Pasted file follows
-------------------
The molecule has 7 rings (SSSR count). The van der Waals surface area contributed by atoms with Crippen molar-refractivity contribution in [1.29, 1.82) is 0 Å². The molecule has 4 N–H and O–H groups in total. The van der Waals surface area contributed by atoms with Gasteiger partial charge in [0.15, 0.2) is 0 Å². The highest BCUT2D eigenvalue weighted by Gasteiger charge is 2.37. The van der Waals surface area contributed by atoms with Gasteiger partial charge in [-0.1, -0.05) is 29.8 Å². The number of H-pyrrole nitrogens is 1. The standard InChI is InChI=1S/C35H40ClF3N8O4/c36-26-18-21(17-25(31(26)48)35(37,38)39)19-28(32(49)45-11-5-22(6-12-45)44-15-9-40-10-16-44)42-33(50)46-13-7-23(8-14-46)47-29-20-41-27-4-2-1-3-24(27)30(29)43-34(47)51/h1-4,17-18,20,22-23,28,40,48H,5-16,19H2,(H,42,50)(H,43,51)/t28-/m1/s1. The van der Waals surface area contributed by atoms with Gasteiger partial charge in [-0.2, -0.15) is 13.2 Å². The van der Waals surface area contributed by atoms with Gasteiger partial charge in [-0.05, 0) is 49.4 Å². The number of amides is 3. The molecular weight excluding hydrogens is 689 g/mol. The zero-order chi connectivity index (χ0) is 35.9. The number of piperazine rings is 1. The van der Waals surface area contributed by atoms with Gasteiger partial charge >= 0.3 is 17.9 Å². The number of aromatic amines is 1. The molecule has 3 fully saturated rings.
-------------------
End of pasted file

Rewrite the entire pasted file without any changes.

The molecule has 7 rings (SSSR count). The van der Waals surface area contributed by atoms with Crippen molar-refractivity contribution in [1.29, 1.82) is 0 Å². The molecule has 4 N–H and O–H groups in total. The van der Waals surface area contributed by atoms with Gasteiger partial charge in [0.15, 0.2) is 0 Å². The highest BCUT2D eigenvalue weighted by Gasteiger charge is 2.37. The van der Waals surface area contributed by atoms with Gasteiger partial charge in [-0.1, -0.05) is 29.8 Å². The number of H-pyrrole nitrogens is 1. The standard InChI is InChI=1S/C35H40ClF3N8O4/c36-26-18-21(17-25(31(26)48)35(37,38)39)19-28(32(49)45-11-5-22(6-12-45)44-15-9-40-10-16-44)42-33(50)46-13-7-23(8-14-46)47-29-20-41-27-4-2-1-3-24(27)30(29)43-34(47)51/h1-4,17-18,20,22-23,28,40,48H,5-16,19H2,(H,42,50)(H,43,51)/t28-/m1/s1. The van der Waals surface area contributed by atoms with Gasteiger partial charge in [-0.2, -0.15) is 13.2 Å². The van der Waals surface area contributed by atoms with Gasteiger partial charge in [-0.05, 0) is 49.4 Å². The number of amides is 3. The molecular weight excluding hydrogens is 689 g/mol. The zero-order chi connectivity index (χ0) is 35.9. The number of piperazine rings is 1. The van der Waals surface area contributed by atoms with Gasteiger partial charge >= 0.3 is 17.9 Å². The number of aromatic amines is 1. The molecule has 3 fully saturated rings.